The nature of power, succession and how a kingdom can teeter into chaos dominates the themes of Lear, bringing the differences and potential dangers faced by the new regime into sharp focus. Kurosawa himself noted that Ran was intended as a powerful metaphor for nuclear war and the grinding, systemic and industrial quality inherent in the advent of modern warfare. It is notable in that it is a samurai epic where almost every important figure dies by gunfire, not by sword.
It is a telling story. And one well worth a watch.
“This is the excellent foppery of the world, that,
when we are sick in fortune,--often the surfeit
of our own behavior,--we make guilty of our
disasters the sun, the moon, and the stars: as
if we were villains by necessity; fools by
heavenly compulsion; knaves, thieves, and
treachers, by spherical predominance; drunkards,
liars, and adulterers, by an enforced obedience of
I’ve been hugely remiss in my book reviews in the last year. So as my act of contrition, I’m giving you a three-for-one and reviewing Matthew Harffy’s excellent, shieldwall-busting series, The Bernicia Chronicles.
The Bernicia Chronicles encompasses the familiar world of post-Roman Britain, replete with war-ravaged kingdoms and piecemeal domains. Savaged by warbands and raiders, rife with violence, alliances, shifting allegiances, and nascent Christianity, the series dives deep into the chaos of 633 AD and brutal life in Northumbria. To some writers this might seem to be a difficult hill to climb, given the number of excellent authors that have books set in post-Roman / pre-1066-and-all-that Britain but Harffy makes it look easy. Take a fascinating era, great characters, solid plots and mix it with a heady amount of sword-swinging carnage.
THE SERPENT SWORD is the first book in the series, introducing the main character Beobrand, a young man thrust into a bloody quest for vengeance when his older brother is murdered. The first book lays out a gripping and compelling tale that sees Beobrand develop from inexperienced newcomer into a capable, and at times, berserker-fueled, warrior.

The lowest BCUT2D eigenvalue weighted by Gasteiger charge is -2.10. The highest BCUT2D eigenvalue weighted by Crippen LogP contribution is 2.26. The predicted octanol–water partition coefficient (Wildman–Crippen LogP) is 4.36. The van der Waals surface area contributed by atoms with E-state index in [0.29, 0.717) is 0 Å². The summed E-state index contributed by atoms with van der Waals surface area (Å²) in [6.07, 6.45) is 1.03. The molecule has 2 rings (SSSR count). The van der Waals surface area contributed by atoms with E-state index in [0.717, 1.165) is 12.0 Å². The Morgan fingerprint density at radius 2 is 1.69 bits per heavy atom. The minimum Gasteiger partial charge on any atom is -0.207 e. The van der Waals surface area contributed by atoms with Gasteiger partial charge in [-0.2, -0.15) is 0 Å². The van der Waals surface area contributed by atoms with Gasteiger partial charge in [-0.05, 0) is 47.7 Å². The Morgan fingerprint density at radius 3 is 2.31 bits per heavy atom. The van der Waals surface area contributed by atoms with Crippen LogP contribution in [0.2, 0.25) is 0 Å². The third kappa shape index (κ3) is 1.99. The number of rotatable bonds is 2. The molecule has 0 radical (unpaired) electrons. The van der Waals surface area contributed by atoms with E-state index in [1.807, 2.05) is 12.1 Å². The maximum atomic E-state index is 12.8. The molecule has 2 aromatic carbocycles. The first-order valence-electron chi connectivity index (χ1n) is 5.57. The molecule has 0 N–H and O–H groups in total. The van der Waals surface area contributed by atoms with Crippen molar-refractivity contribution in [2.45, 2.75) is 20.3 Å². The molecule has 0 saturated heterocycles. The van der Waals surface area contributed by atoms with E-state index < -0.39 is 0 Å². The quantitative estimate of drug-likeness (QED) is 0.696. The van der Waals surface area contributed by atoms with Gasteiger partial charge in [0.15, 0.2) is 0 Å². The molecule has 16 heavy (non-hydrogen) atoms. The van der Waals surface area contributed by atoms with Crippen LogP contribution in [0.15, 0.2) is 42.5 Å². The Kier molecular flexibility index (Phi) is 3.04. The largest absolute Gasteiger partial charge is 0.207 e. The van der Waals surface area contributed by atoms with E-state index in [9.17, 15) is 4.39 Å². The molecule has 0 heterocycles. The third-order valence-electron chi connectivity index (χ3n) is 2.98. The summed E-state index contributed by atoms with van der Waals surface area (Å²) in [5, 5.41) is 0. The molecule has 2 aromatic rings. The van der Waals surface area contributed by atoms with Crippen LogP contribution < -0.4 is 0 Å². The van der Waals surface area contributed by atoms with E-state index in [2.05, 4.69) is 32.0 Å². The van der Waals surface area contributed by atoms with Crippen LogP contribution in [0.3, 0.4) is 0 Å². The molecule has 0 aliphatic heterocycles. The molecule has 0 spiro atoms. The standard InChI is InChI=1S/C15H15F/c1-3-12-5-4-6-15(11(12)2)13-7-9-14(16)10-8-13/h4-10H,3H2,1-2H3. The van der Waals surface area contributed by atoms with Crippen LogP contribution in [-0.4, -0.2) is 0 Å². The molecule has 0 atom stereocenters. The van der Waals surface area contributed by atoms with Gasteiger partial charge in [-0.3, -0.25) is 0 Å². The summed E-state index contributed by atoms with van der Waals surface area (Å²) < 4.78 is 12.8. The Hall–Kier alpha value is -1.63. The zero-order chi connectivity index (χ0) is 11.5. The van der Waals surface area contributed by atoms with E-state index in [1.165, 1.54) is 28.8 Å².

Harffy weaves a solid and believable story and Beobrand is a great character, one whose imperfections and temper often lead him into potentially dark choices that many fictional characters dare not go but Harffy captures his moral dilemmas with both verve and humanity. The landscape and the world of Northhumbria are drawn out with care, as are the terrifically written battle and fight sequences. Harffy does a good job drawing the reader into Beobrand’s world and making the story organic to the history and the setting.
THE CURSE & THE CROSS, the second book in the series, picks up Beobrand as an established warrior, now a respected (and feared) leader of his own band of warriors. Beobrand has to learn how to manage the leadership of his small community, balance his service to his overlord King Oswald, his own uncertain temper and violent tendencies, and fulfil his obligations to home, family and personal honour. Beobrand is a character who's flaws writ large at times, giving him unexpected nuance in what could easily have been a very formulaic tale and stereotypical character. Harffy deftly avoids this trap, making the reader interested in delving deeper into Beobrand’s problems and story and giving his character a strong arc and development.
Harffy continues in this book with solid and excellent historical world-building,weaving the rise of Christianity and the slow erosion of paganism into the bleak landscapes of Northumbria, bringing its often unpredictable inhabitants to vivid life.
BLOOD & BLADE is the third installment in the series and continues building on the solid narrative foundation Harffy has constructed in the first two books. Beobrand has grown as a character – in both his traits and his role. When Oswald, King of Northhumbria cements an alliance with Wessex by marriage, Beobrand is tasked with what seems like the simple responsibility to escort his new Queen back to Bebbanburg. For Beobrand, nothing is ever simple or how it seems and he soon finds himself entangled in a dangerous situation.
Rife with battle, characters and superlatively immersed in the era, Harffy has, as with the previous books, presented a great story that will have you turning pages late into the night. I lost sleep on this one.
In conclusion, if you are looking for a great set of books to take you out of the present, and set you loose on the cold and brutal hills of Northhumbria, The Bernicia Chronicles are the way to go. Excellent characters that develop from book to book in depth, sophistication and emotional impact, a terrific historical setting and tautly written prose that rings like swords on steel.